De Toledano,









M. Wesley




INT: But you had to fight for that at the beginning, didn't you?

JN: At the beginning, the main fight was really against the liberation policy, in its, you know, this pushing towards something more than non-organised resistance. This policy failed completely in '56, with the Hungarian uprising, and then, you know, American policy went through all kinds of changes. There was a policy of co-existence, then a policy of building bridges, then the policy of détente. But the basic American idea was to contain Soviet power and to, without any conflict and in this way to enhance American security. This was their point of view. Our goal was to really work for freedom of our countries and, but there was no conflict between the two.

INT: Can you just very briefly tell me the story about how the CIA were putting out coded messages at the end of the broadcast...

JN: Yes.

INT: ...and you intervened.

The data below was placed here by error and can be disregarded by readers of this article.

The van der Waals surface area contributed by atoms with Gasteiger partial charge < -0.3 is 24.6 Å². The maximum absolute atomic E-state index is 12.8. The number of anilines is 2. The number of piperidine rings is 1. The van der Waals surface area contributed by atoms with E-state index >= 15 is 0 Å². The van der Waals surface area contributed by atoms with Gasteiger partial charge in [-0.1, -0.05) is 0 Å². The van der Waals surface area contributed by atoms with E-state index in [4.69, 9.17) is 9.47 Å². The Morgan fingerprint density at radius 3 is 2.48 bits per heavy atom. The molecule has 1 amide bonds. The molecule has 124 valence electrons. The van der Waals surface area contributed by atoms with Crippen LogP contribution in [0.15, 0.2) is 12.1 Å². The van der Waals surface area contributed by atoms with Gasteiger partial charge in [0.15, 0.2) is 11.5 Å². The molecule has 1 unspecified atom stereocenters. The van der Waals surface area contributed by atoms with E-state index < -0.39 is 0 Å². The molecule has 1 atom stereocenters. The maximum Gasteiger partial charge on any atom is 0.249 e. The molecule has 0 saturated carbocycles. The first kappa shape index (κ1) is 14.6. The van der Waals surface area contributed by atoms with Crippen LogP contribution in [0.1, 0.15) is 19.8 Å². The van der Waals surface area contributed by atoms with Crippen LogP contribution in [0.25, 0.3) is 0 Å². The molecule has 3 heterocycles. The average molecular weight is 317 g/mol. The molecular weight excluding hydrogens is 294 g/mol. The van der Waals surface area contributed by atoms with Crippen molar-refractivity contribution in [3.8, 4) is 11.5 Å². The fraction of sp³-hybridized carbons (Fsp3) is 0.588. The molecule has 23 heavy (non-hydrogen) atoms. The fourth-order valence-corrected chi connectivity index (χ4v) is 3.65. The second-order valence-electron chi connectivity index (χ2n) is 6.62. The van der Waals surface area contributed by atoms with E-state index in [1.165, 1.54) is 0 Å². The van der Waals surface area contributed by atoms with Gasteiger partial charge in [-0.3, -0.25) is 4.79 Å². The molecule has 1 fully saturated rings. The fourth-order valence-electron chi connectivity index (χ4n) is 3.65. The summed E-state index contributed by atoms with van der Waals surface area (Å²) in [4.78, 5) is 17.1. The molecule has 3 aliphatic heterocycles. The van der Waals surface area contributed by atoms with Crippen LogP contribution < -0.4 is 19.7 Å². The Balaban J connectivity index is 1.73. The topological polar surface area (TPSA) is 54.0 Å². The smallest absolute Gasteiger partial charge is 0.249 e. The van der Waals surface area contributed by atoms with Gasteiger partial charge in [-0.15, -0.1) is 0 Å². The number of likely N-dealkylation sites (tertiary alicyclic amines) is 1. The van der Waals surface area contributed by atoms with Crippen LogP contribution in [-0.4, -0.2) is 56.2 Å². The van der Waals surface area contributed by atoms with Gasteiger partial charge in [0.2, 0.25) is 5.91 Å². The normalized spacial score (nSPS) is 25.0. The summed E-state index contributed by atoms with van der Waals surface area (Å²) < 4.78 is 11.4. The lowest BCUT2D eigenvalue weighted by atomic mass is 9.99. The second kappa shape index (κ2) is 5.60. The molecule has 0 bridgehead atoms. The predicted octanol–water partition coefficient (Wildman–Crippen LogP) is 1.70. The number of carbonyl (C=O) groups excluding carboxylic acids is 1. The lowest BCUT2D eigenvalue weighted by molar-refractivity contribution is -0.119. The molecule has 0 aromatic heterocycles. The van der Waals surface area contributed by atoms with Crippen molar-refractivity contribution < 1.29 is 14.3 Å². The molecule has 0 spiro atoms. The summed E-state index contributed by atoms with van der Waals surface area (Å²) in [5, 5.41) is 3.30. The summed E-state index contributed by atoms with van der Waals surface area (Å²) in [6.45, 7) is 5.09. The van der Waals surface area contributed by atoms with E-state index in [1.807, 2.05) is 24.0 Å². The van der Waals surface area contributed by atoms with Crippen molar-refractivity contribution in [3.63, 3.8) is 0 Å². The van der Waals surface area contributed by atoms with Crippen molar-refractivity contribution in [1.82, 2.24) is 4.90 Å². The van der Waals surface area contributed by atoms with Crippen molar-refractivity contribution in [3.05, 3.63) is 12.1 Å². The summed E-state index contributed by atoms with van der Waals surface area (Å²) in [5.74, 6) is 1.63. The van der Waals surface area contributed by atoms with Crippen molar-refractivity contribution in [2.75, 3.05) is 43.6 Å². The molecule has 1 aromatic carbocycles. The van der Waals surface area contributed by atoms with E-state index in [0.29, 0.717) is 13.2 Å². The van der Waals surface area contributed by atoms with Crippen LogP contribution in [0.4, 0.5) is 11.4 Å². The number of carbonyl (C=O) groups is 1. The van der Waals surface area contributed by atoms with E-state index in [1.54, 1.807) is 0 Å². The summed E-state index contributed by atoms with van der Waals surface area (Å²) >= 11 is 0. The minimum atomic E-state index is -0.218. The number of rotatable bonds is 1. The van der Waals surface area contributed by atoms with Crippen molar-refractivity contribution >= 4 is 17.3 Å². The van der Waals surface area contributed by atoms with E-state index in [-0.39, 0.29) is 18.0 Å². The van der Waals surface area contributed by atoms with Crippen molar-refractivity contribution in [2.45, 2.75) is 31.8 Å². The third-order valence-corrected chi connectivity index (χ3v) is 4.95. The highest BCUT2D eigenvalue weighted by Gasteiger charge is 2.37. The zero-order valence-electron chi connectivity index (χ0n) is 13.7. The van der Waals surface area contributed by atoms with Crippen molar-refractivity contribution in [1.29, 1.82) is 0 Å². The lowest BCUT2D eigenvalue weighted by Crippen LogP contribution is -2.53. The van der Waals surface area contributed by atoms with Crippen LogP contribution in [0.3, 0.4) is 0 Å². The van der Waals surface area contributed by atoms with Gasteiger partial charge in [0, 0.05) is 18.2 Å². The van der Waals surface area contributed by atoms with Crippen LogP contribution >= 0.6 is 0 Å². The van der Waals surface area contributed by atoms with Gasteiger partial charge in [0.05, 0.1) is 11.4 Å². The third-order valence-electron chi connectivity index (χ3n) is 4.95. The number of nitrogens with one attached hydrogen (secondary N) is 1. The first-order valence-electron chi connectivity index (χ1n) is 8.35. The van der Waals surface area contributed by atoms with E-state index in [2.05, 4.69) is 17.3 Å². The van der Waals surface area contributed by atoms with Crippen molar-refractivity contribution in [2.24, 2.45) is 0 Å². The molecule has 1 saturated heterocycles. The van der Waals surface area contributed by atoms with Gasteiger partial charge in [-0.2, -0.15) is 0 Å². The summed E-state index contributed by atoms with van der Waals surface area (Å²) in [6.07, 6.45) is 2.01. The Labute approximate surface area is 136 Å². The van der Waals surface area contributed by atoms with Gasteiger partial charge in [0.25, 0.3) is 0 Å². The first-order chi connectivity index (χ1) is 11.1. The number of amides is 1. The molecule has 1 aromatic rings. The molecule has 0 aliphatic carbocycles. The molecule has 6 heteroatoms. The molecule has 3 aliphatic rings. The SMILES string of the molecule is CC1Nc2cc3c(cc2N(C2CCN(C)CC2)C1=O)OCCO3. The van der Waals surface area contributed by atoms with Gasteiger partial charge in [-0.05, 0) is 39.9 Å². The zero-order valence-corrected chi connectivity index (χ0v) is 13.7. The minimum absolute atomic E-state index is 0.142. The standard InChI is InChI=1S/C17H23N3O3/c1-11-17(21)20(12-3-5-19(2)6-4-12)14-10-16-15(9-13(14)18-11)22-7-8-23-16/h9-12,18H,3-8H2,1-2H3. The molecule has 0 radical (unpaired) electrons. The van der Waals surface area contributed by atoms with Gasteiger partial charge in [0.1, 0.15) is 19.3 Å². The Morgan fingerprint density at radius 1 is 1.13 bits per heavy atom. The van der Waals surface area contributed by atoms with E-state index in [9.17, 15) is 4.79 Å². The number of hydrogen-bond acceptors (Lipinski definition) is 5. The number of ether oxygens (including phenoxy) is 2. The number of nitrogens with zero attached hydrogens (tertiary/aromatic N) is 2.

JN: Well, you know, I joined RFE to start everything from scratch and initially we had only news, only news in Polish and then editors, Polish editors, [unintelligible] after the news they are broadcasting some code words, like BBC during the War. What it is? So I went to my American partner, who was the political adviser, what it means and he didn't answer my question. I said, look, it has to stop today. I'm not going to be responsible for something I don't know anything about. And it was stopped. But at that time, Americans were trying to encourage underground movements, underground resistance, which under Soviet methods was hopeless. The Americans did not understand that unlike Gestapo, KGB and the Polish political police developed the art of infiltrating, of penetrating the movements and any attempt to form underground organisations as a rule ended with the arrest, secret trial or open trial and either execution or long... and that was the way to eliminate the most courageous, the most patriotic elements. Poland, without these people, would be like a man without spine. So we resisted it very, very strongly. I wrote a memorandum, which had a very long, very vast distribution, trying to explain to Americans, don't try to form underground organisations, because it's a hopeless effort, which is counter-productive and I know that my memorandum had a very wide distribution and maybe had some impact.

INT: Fine. I'm just going to jump ahead actually and tell you, because you were talking about that, can you tell me what you knew about the capture of those American agents, how many there were and how...?